How Virtual Reality can Improve Team Building and Create High Performance Teams
Virtual reality has been shown to effectively improve self-efficacy and further work-related skills, which can also decrease the symptoms of work-related anxiety. Additionally, it is of importance for managers to acquire knowledge around team performance-team dynamics in order to identify the nature of the groups they are working with. Here at VRE, we aim to maximise team building capabilities in order to improve the effectiveness of team building, which in turn leads to high performance teams and superior business results.
The Importance of Team Building for High Performance Teams
A stronger unit of employees can be built when team building exercises are effectively implemented, which leads to improves productivity, increases employee motivation, collaboration, trust, and respect. Additionally, this allows for a dynamic team to be built where both employees and managers are able to grow due to the adaptation of mutual values and understanding. According to a multitude of research, effective teamwork is also associated with reduced work errors, improved worker well-being, fewer turnover intentions, greater gob satisfaction, and cost-effective services (Abualrub et al., 2012; Carter & West, 1999; Manser, 2009; Ross et al., 2009).
In terms of the development of high-performance teams, this requires several characteristics needed for three main themes, which are Team Culture, Team Structures, and Team Processes. Team Culture refers to the beliefs, ideals, norms, and expectations present within the team and includes trust, transparency, diversity, and conflict management. Additionally, Team Structures can be defined as the configuration of team relationships that concern the allocation of tasks, team member roles, responsibilities, and authority. This second theme includes creating a shared meaning, accountability, clarity, participation, and leadership. Finally, the third theme, Team Processes, is the way in which team members work with each other in order to be most effect to produce meaningful outcomes. This includes cognitive flexibility, reflection, communication, and readiness for change.
Why Virtual Reality Team Building over Traditional Team Building?
It has been illustrated that traditional team building exercises have a negative, mundane stereotype associated with them which can cause inconsistent engagement between co-workers. This is because the more introverted co-workers may take a step back from being fully engaged, as well as others not taking the task seriously. These experiences would yield to lingering negative feelings among team members, which can cause frustration for coaches and managers who may have used significant organizational resources for the team building process. A direct consequence of this is the development of pseudo teams, where a group of employees feel merged rather than having a team relationship. This been seen to be associated with increased levels of work errors, bullying, stress, production stagnation, and resistance to change (West & Lyubovnikova, 2012).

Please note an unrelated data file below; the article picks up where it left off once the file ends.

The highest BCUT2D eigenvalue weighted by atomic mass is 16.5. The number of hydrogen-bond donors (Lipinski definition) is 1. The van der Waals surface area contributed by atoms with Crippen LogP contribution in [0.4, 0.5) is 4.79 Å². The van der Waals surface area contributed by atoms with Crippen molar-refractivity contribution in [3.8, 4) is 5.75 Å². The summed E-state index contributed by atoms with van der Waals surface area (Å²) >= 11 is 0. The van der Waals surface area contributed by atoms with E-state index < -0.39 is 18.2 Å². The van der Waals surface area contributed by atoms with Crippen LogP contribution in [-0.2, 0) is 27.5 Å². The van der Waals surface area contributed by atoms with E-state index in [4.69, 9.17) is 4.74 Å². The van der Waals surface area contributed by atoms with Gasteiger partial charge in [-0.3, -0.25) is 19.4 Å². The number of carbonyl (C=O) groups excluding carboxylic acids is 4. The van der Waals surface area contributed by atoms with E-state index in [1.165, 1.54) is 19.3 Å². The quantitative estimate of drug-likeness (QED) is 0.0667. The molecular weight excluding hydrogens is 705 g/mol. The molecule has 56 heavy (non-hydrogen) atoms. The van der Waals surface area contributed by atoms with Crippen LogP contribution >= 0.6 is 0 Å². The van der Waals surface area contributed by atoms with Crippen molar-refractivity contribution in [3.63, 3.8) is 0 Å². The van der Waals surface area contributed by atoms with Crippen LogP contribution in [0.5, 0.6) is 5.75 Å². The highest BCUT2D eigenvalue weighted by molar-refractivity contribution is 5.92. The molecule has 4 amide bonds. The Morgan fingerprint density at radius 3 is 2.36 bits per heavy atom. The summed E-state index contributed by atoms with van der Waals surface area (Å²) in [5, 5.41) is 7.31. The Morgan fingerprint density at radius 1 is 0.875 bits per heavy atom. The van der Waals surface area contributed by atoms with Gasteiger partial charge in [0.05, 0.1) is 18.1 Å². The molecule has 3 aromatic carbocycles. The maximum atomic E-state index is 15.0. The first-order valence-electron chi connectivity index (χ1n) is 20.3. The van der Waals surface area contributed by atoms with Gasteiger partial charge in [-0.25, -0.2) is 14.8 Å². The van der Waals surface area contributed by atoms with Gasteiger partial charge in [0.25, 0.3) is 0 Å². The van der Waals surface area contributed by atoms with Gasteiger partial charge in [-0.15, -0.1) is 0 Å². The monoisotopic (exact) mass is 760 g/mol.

How has Virtual Reality been able to Implement Team Building Exercises?
Remote work has dramatically increased from 5.7% pre COVID-19 pandemic (The Home Office Life, 2022) to 36% in January 2022 (Probert, 2022), which means that new, innovative methods towards team building needed to be implemented. This is because traditional, face to face team building exercises have become more difficult to achieve, as well as becoming more expensive to implement due to the cost-of-living crisis. This highlights the absolute importance of the implementation of new pioneering and cost-effective team building methods.
Virtual reality team building methods allow for a safe, virtual environment in which employees can experiment and collaborate with each other. Additionally, the VR “video game” style of immersion disrupts the mundane stereotypes often associated with traditional team building exercises, therefore allowing for a more effective and enjoyable team build session. Due to this, a natural flow of conversation can be developed between the workforce, which can be used to help identify whom within that workforce has leadership tendencies. In turn, this will allow for employees to establish the important mutual respect and understanding with one another.